With the fans in full voice, Celtic thought they’d dealt with Ian Vigurs’ searching free-kick in to the box. The resulting clearance landed to Kovacevic on the right hand side but Kelvin Wilson could only head the Swiss defenders hopeful cross on to the chest of Grant Munro who unleashed an unstoppable volley in to the roof of the net. The strike seemed to simultaneously waken Ross County whilst sending us in to the same nervous petrification that had haunted us in the aforementioned away fixtures weeks before. We only had to wait six minutes for their inevitable equaliser as Mulgrew and Ledley’s comedic efforts in dispossessing Vigurs resulted in a nutmeg for Mulgrew, a red face for Ledley and a goal for Sam Morrow. Wilson managed to flick Vigurs’ cross upwards but Morrow was more alert than the rest and got his reward as he stabbed the ball in to the net from close range. Anthony Stokes passed up our best chance of the match when Miku found him unmarked, with acres of space with only Fraser to beat. But despite having all the time in the world to take a touch and find the net, he took it first time and instead found the outside of the post with literally the last kick of the first half.
The second half was a totally unremarkable affair and our most notable chance fell to the largely anonymous Gary Hooper. After some decent work from Kayal, his through ball managed to find the advancing Hooper but his effort was palmed across goal, off the head of Kovacevic, on to the top of the crossbar and out for a corner kick. Following that, Ambrose maintained his recent run of shambolic form by sending Martin Scott through with a farcical yet painfully foreseeable blunder. Luckily this time for the Nigerian, Scott couldn’t make the most of Ambrose’s short headed back-pass and it was comfortably dealt with from Fraser Forster. County substitute Steffen Wohlfarth fired a glorious opportunity wide as the match headed for certain deadlock but he wasn’t to be denied a memorable last-gasp winner as a long, optimistic ball forward prompted Kelvin Wilson and Fraser Forster to hesitate. Their lack of responsibility allowed Wohlfarth to dart in and loop the header over an oncoming Forster to send the Ross County fans in to raptures.
It was no more than County deserved for their willingness to haul themselves back in to the match when all seemed lost but our players need to have a right, good look at themselves in the forthcoming days. There’s a severe lack of interest emanating throughout this side now that the Champions League campaign is over and it’s clear that there’s one or two players who simply do not want to be here any longer. Miku spent most the afternoon half-heartedly jumping for balls he had no real intention of winning and hiding behind defenders. He’s an easy target, I get that, but there’s simply no justification for his inclusion ahead of a much hungrier Tony Watt. He himself, doesn’t even look as if he wants to be out there. Gary Hooper spent most of the afternoon looking like he was more worried about where he and Kris Commons will be going golfing this summer and Stokes spent most of the game at best, on the fringes. McGeouch couldn’t build on some of his recent performances and was replaced by a visibly crestfallen Rogne who’s ball distribution might just be the worst I have ever seen.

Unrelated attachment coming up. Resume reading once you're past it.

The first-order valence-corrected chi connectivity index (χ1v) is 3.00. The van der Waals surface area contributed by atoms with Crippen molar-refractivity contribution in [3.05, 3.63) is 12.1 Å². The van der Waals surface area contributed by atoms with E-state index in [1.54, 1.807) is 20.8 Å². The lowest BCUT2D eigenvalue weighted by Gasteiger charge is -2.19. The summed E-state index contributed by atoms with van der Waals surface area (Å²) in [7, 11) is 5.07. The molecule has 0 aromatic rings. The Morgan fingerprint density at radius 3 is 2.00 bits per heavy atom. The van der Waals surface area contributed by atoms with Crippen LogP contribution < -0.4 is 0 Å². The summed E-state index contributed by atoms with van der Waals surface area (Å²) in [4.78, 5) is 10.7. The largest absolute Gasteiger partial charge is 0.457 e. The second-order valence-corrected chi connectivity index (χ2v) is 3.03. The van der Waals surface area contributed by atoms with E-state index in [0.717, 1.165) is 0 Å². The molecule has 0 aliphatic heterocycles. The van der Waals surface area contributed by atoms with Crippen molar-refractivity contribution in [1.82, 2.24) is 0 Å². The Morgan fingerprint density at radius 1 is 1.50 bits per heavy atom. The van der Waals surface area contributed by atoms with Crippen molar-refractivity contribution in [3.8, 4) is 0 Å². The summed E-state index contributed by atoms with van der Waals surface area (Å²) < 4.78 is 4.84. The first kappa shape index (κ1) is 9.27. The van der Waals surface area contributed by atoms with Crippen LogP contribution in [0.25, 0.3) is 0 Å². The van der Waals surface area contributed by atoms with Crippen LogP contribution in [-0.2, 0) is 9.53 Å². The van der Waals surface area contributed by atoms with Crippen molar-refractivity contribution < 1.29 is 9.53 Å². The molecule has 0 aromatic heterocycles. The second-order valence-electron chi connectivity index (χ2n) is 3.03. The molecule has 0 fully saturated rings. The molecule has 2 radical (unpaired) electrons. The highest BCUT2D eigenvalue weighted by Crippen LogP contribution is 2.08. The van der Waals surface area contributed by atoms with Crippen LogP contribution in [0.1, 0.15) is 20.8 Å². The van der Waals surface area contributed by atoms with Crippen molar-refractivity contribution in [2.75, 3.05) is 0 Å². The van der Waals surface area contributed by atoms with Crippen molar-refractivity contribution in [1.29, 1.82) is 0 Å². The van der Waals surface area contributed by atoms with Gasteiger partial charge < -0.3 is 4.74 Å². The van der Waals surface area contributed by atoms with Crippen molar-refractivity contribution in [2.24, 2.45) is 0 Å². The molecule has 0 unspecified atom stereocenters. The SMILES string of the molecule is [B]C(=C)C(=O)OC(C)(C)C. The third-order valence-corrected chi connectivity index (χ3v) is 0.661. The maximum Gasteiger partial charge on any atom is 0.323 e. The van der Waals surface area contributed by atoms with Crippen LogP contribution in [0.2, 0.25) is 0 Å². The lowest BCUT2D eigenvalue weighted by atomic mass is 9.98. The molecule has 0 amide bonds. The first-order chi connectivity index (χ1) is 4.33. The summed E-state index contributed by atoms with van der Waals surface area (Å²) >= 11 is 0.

Lennon now has a job on his hands. The confidence of this side seems to be at its lowest ebb and with a league to be clinched and a Scottish cup to be won, it’s absolutely vital we see an upturn in performance starting this weekend against Craig Brown’s horrific Aberdeen side who, if you take Dundee out of the equation, haven’t won an SPL match since before Christmas. Lennon said after Saturday’s performance that the team owes it to him to get their act together and prove they merit a place in side. But Lennon himself must accept that a huge slice of our recent slumps blame also has to stop at him. Fans have recently questioned the selection, tactics and substitutions of the side and with good reason too.
These recently displays are not the sort of showing the Celtic hierarchy would have been looking for as the days draw closer for fans to decide if they’ll be re-newing their season ticket for next season. Overall, Champions League included, it’s been a good season with some great memories but failing to win the Scottish cup could unravel all the good work put in over the season. If the side show up to Hampden next month with the same nonplussed attitude they’ve shown recently then make no mistake about it, McNamara’s Dundee United will make it two semi-final defeats in as many seasons for Lennon’s men. It’s time to learn from the repeated boot up the arse we’re being served on a fortnightly basis and get some silverware added to our already vast collection.
Follow the Author on Twitter – @WanMatter